As Binance walks away from bailing out rival crypto exchange FTX, the rapidly unfolding saga is putting crypto on U.S. regulators’ radars yet again.
“It does not matter that these are global exchanges. It feeds the narrative that crypto companies are taking excessive risks with no oversight,” said Cowen analyst Jaret Seiberg. “It increases the risk that crypto firms have to break up into separate entities rather than function as one-stop shops.”
Seiberg said he sees the failed bailout fueling a push next year to bar crypto platforms from serving as one-stop shops for all crypto services, including custody, trading, lending and market-making.
SEC Chair Gensler, who has warned about the risks of crypto for years, has repeatedly called on exchanges to register with the SEC and has said the agency is in talks with the biggest players.
Georgetown Professor James Angel pointed out that under rules for traditional brokerages like Fidelity and Charles Schwab, brokerage firms must keep assets separate from customer assets.
“If you have money in Schwab, they can’t invest it. Your money needs to remain separate,” Angel told Yahoo Finance. “Those rules don’t exist in the crypto exchange space. FTX is taking customer assets and investing them in some way in illiquid tokens that have lost value.
Analysts think the FTX liquidity crunch will further fuel Gensler’s thesis that most tokens should be treated like securities, requiring trading platforms to register as exchanges.
The SEC has not responded to Yahoo Finance’s request for comment.
Gensler that rules that apply to traditional brokerages to protect investors in the event of a brokerage failure could also apply to crypto. However, Gensler said tailoring the disclosure regime for stocks to crypto likely makes sense, given disclosures for stocks may not be the same as a crypto token.
The Federal Reserve has called for subjecting crypto to the same rules that apply to banks. Fed Vice Chair for Supervision Michael Barr “Crypto-asset-related activity, both outside and inside supervised banks, requires oversight that includes safeguards to ensure that crypto service providers are subject to similar regulations as other financial services providers.”
Barr believes that the same type of activity should be regulated in the same way.
“This principle holds even when the activity may look different from the typical activities we regulate, or when it involves an exciting new technology or a new way to provide traditional financial services,” he said.
FTX CEO Sam Bankman-Fried approached Binance to acquire his exchange after a surge in customer withdrawals fueled by a loss in confidence of its token FTT and links to Alameda Research — also majority owned by Bankman-Fried.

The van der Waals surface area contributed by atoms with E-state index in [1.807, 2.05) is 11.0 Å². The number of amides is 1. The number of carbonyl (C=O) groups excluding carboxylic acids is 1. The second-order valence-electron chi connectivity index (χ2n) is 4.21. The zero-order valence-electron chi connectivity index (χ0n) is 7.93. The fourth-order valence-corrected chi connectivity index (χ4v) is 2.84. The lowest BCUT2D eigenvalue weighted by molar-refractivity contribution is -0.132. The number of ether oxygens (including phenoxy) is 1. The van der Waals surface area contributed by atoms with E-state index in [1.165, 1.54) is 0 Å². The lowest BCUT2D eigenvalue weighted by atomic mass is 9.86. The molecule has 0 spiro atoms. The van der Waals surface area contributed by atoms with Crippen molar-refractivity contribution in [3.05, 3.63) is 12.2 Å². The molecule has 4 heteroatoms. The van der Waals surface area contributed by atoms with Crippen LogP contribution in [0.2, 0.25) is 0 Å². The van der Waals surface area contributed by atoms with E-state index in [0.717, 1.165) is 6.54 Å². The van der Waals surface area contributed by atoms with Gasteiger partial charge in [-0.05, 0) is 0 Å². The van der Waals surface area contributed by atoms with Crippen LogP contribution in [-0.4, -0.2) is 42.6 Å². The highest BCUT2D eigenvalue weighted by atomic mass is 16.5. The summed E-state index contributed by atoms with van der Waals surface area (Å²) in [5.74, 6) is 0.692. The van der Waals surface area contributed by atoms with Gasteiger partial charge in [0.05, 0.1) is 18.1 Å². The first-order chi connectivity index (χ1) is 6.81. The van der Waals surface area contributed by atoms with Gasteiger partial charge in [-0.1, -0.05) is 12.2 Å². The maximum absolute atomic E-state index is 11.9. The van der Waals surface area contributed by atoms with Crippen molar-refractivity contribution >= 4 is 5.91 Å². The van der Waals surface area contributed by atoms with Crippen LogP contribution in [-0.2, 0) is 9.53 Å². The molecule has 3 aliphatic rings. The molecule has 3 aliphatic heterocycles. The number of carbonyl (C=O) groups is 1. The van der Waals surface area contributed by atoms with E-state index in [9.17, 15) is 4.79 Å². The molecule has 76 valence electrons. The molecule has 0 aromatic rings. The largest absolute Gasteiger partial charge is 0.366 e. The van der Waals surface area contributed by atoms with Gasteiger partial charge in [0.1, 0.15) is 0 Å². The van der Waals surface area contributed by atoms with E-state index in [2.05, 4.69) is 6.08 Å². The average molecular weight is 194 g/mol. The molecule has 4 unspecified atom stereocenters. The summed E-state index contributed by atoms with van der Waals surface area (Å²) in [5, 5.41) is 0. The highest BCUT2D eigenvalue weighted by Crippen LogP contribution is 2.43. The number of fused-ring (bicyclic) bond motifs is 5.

Confidence teetered after Binance CEO Changpeng Zhao tweeted that Binance would sell its more than $500 million holdings FTT, noting that he wouldn’t support those who lobby against other industry players behind their backs. The selling momentum picked up after CoinDesk published a report that indicated that much of Alameda’s balance sheet was made up of FTT, a token that’s not very liquid. Masses of users started pulling money and cryptocurrency out of their accounts.
While FTX’s issues surround its international unit, not its U.S. unit, analysts expect it will result in congressional hearings next year even with Republican gains on Capitol Hill.
“The recent events show the necessity of Congressional action,” House Financial Services Ranking Member Patrick McHenry said in a statement. “It’s imperative that Congress establish a framework that ensures Americans have adequate protections while also allowing innovation to thrive here in the U.S.”
Sen. Sherrod Brown (D-OH), chairman of the Senate Committee on Banking, Housing, and Urban Affairs, echoed those comments on Thursday.
“The cryptocurrency market’s continued turmoil is why we must think carefully about how to regulate cryptocurrencies and their role in our economy,” said Brown. “It is crucial that our financial watchdogs look into what led to FTX’s collapse so we can fully understand the misconduct and abuses that took place.”
Sens. Cynthia Lummis (R-WY) and Kirstin Gillbrand (D-NY), have sector. Given that it’s a mammoth bill, it looked more likely that the bill would be broken up before consideration of passage. However, this event could make it harder to pass comprehensive legislation, according to some analysts.
“We believe it is now even more challenging to pass bills like Lummis/Gillibrand. Yet it could open the door for bills that take a more onerous approach to regulation,” Seiburg said.
Sen. Lummis said the potential bailout and loss of liquidity is another reason why new regulations are needed for crypto exchanges.
“Market manipulation, lending activity, and whether customer funds and assets were appropriately safeguarded are just a few of the many issues my colleagues and I need to consider in the coming days,” Lummis said in a statement.
Now that the deal has failed, it raises the question of what risks it poses to the U.S. financial system. Angel said so far it doesn’t look like it will spill into the traditional financial sector and that there aren’t that many trading institutions that are exposed. Though, he added, many thought the same thing with subprime mortgages leading up to the financial crisis in 2007.
“We’re in the same fog of war that we were in 2008 where we don’t know who is insolvent and who isn’t,” Angel said. This shows why we have to regulate financial services so carefully.”